Wilde creates a world in which artifice and sensuality are superior to what is considered "natural" and "useful". I love the subversion, and enjoy his imagining of a world where queerness is superior.

Sep 08, 2016

The Picture of Dorian Gray: a book so famously criticized that it was nearly unbearable to carry it around in public at the time of its release. This philosophical novel follows the story of young Dorian Gray, a man who is terribly beautiful to Basil Hallward, his dear friend who is painting him. One day, as Dorian is being painted, Basil’s so-called friend arrives, Lord Henry Wotton. Although none of the three men know how Henry will change their lives, they soon will. Over the next some time, Henry starts to treat Dorian as his personal experiment and starts to corrupt his young, innocent mind. He tells Dorian of how he will grow old, and of how he will never be as beautiful again. Dorian, now obsessed with youth, declares how he wishes he could trade his soul for the youth of his finished portrait, so that he can stay forever young. In a supernatural turn of events, his wish comes true. As Henry Wotton continues to corrupt Dorian, his soul (which is in the painting) grows uglier and uglier, until it is almost unbearable to look at. Oscar Wilde portrays a man’s life story almost poetically, showing his soul’s journey from riches to rags. Rating: 5/5
- @thesoundofcolours of the Teen Review Board of the Hamilton Public Library

This is another classic for a reason. It is a beautiful study on vanity and hedonistic selfishness. The writing is flowery, yet snappy, and pleasant to hear in your mind, which makes the depressing despair that sets in as you read the book all the more savory. More than the very interesting premise, and extremely unique story, exploring subjects rarely covered in literature, Wilde’s writing is just a treat to enjoy. What this book means to Wilde makes the subjects it covers that much more inimitably rich and fascinating: this is a book that everyone must read at least once.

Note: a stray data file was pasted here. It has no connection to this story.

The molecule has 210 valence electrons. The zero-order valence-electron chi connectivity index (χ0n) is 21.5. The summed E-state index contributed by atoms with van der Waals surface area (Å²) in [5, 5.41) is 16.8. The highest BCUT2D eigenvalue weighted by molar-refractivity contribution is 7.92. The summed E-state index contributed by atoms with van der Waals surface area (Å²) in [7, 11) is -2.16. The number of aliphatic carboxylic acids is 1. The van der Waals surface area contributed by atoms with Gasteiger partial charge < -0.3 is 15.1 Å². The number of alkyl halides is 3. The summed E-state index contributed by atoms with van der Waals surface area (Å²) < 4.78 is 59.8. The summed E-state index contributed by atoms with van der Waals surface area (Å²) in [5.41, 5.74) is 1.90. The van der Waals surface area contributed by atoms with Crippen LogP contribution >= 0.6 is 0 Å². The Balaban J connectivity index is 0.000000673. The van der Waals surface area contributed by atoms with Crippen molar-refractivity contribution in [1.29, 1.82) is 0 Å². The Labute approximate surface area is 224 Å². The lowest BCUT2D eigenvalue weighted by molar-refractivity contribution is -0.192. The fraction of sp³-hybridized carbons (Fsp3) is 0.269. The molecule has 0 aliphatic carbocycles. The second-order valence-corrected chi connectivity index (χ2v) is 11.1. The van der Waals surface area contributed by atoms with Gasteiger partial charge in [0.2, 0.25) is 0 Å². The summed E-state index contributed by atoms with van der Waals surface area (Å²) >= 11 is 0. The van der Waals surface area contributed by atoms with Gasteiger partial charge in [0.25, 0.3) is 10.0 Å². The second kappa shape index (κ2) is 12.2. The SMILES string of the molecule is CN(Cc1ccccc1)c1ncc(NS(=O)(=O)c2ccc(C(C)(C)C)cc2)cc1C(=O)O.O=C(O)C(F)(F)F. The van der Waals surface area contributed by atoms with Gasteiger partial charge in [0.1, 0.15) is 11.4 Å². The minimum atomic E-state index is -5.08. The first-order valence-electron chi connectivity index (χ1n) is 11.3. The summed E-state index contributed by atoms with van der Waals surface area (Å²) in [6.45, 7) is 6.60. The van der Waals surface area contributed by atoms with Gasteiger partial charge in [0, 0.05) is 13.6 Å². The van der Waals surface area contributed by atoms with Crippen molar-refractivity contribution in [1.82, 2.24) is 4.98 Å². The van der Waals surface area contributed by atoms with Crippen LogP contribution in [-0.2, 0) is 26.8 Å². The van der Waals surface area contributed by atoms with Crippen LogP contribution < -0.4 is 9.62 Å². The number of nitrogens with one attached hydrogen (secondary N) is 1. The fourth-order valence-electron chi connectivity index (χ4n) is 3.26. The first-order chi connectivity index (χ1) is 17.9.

- @FalcoLombardi of the Teen Review Board at the Hamilton Public Library

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Jun 22, 2018

"The books that the world calls immoral are books that show the world its own shame. That is all."

Dec 12, 2017

"The only way to get rid of a temptation is to yield to it."

Jul 05, 2016

"Oh, brothers! I don't care for brothers. My elder brother won't die, and my younger bothers seem to do nothing else."

Feb 23, 2015

"All art is quite useless."

Feb 23, 2015

"When they entered, they found hanging upon the wall a splendid portrait of their master as they had last seen him, in all the wonder of his exquisite youth and beauty. Lying on the floor was a dead man, in evening dress, with a knife in his heart. He was withered, wrinkled, and loathsome of visage. It was not till they had examined the rings that they recognized who it was."

Apr 28, 2011

"When I like someone immensely I never tell their names to anyone. It is like surrendering a part of them. I have grown to love secrecy. It seems to be the one thing that can make modern life mysterious or marvellous to us. The commonest thing is delightful if one only hides it."


Add Age Suitability
Dec 12, 2017

rpavlacic thinks this title is suitable for 14 years and over

EuSei Feb 28, 2016

EuSei thinks this title is suitable for 18 years and over

Apr 15, 2015

momofseven thinks this title is suitable for between the ages of 16 and 99


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Jul 13, 2011

Written and set in 19th century England, this gothic psychological thriller is a classic horror story, refreshingly free of the graphic blood and gore that seems to be the standard horror theme these days.

The story begins with Dorian Gray, a young man of extraordinary good looks, having his portrait painted by his friend Basil Hallward. In the midst of posing for the portrait enters Lord Henry, a pompous and self-important character that convinces an innocent Dorian that his looks are his most important characteristic and that he will have tremendous power over people because of them. He tells Dorian that he should enjoy them while they last as like everything else they will fade with time and so will the power that comes with them.
Taking his words seriously, a naïve and melancholy Dorian wishes that his looks would last forever and instead of time ravaging his face and body, his portrait would age instead, leaving him forever young. As the story moves along and to Dorian’s increasing dismay, he starts noticing that his wish has been granted… with a twist. The portrait is noticeably growing more hideous as Dorian’s behaviour becomes progressively more callous and contemptible.
Though dated, the story is fast-paced, well written and an easy read. Its lighter side pokes fun at the aristocracy and their total uselessness while its darker side reveals the level of shallowness and depravity of human nature.